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Product Development


MVP/Prototypes

Building a new software product is a journey that includes interactions, workflows and processes. It is important to keep in mind that the product meets all expectations, along its journey.

There are different approaches to building a software product. The two most common methods used in the tech industry are the MVP (minimal viable product) and Prototype. These are two different approaches and it is important to understand how they can be incorporated into the product development journey.

What is a Prototype?

Prototyping allows us to see how a product will look. It is a visual representation of the product that focuses on showing the flow of the product and how it will interact with its users. It is an important step in product development as it helps us understand the project workflows and their usability.

A prototype usually includes screens, wireframes (paper or interactive), mock-ups and user flows. A prototype can be shared with the client to get valuable feedback from them and then the product can be optimized.

What is an MVP (minimum viable product)?

It is a standalone-functioning product. A fully operating product or a website that contains only the basic functions. An MVP helps to gain valuable feedback from the client while educating them about the product’s key functionalities. An MVP needs to be perfect and fully functioning.

Once an MVP is shared with the client, based on their feedback the changes and the optimization of the product can be done. An MVP helps understand which function is to be removed and which is to be added without investing much time of the client and the developer.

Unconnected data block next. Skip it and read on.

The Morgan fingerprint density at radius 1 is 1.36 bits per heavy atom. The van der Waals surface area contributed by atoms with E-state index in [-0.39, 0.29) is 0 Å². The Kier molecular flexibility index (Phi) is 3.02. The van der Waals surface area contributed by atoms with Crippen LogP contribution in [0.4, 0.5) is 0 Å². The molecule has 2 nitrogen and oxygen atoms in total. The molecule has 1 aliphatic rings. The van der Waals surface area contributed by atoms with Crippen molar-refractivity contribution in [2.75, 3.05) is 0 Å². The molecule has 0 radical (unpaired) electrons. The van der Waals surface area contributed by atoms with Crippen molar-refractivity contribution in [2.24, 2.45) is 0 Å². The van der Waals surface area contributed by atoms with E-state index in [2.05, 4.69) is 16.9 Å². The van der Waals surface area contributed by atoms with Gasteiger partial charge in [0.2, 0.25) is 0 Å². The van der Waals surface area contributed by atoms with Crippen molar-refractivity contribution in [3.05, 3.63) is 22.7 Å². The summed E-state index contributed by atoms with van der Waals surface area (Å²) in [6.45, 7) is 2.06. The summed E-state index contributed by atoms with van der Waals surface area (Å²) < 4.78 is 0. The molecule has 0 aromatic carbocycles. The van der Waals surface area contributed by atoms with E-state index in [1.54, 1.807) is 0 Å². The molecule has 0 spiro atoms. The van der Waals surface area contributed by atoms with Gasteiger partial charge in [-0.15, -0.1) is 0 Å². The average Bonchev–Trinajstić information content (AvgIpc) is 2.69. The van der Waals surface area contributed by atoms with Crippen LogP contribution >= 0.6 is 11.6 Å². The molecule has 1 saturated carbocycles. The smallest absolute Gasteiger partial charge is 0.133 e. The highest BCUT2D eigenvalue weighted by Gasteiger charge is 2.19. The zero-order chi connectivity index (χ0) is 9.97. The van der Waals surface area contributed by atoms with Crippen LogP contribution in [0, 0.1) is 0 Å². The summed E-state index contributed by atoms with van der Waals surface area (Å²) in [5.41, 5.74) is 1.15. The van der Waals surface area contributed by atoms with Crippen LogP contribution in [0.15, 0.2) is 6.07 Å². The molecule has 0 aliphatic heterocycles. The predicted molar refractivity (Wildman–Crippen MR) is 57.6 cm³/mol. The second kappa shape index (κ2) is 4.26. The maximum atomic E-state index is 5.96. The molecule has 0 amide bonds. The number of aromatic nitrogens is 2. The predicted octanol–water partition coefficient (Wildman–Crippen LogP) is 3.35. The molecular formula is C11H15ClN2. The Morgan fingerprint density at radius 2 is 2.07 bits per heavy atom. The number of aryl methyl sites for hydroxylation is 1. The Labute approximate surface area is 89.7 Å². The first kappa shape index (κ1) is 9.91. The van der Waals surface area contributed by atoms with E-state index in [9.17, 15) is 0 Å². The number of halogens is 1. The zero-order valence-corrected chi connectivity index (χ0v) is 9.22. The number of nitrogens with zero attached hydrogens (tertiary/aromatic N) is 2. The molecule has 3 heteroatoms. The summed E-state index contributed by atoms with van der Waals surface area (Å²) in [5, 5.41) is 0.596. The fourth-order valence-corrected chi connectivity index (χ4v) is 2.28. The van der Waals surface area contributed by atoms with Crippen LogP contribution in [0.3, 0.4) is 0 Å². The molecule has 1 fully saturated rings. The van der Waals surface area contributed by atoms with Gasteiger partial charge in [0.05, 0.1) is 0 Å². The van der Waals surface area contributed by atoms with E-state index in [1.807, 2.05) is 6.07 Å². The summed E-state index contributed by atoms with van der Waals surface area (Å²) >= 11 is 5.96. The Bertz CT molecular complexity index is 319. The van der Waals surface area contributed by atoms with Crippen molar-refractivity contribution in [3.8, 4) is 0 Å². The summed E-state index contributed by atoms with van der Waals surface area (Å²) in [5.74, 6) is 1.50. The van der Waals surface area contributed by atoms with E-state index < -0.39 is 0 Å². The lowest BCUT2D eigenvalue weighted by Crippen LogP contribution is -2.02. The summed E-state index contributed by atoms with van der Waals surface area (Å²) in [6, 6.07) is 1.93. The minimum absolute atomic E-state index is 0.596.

Both Prototype and MVP are product development approaches but there is a difference between them. Prototypes are developed before an MVP. A prototype is just a visual representation of the product, whereas an MVP is a basic version of your full product.

Product Management

When a product is developed, the result does not just have to be good looking but also easy to use and to reach the “Easy To Use” goal, product managers come into the picture of the product development lifecycle.

Product Management is one function that offers organizations significant benefits as they meet business objectives and target markets need to deliver measurable, lasting benefits for organizations.

Here are some ways in which Product management helps:

  • It reduces the risk of product failure by gathering data about the market conditions including customer requirements, size of the market, market trends, the competitive landscape and other external influencing factors.
  • Product management helps in ensuring that any new incremental features, products, or business ideas that are investigated and eventually launched should solve market problems and be aligned with business requirements.
  • A product manager is responsible for creating a structure that the team will work on. The product manager creates clear roles and boundaries for each party to minimize any ambiguity associated with the project.

Product management helps update processes, strengthen teams and encourage collaboration across the company. It helps ensure long-term success and tackle opportunities as markets evolve.

Maintenance

Once a product is up and running successfully, it still requires continuous maintenance for it to operate at peak performance levels. Here comes the maintenance and support phase of the product. During this phase, we ensure the product is working properly and smoothly on all platforms. Not only currently but also make sure the product runs smoothly on all versions and upgrades as well. Maintenance and support also call for bug fixes and minor changes requested by the client. Throughout the maintenance phase, designers address issues that are discovered to prevent any hindrance to the expected performance of the software.

The maintenance phase lasts the longest in the project lifecycle. The maintenance phase depends on the life of the software. Many designers release newly designed replacement software programs while previous versions of their software continue to undergo maintenance. As computer systems and the needs of end-users of computer programs continue to change, software developers follow a never-ending cycle of development and maintenance.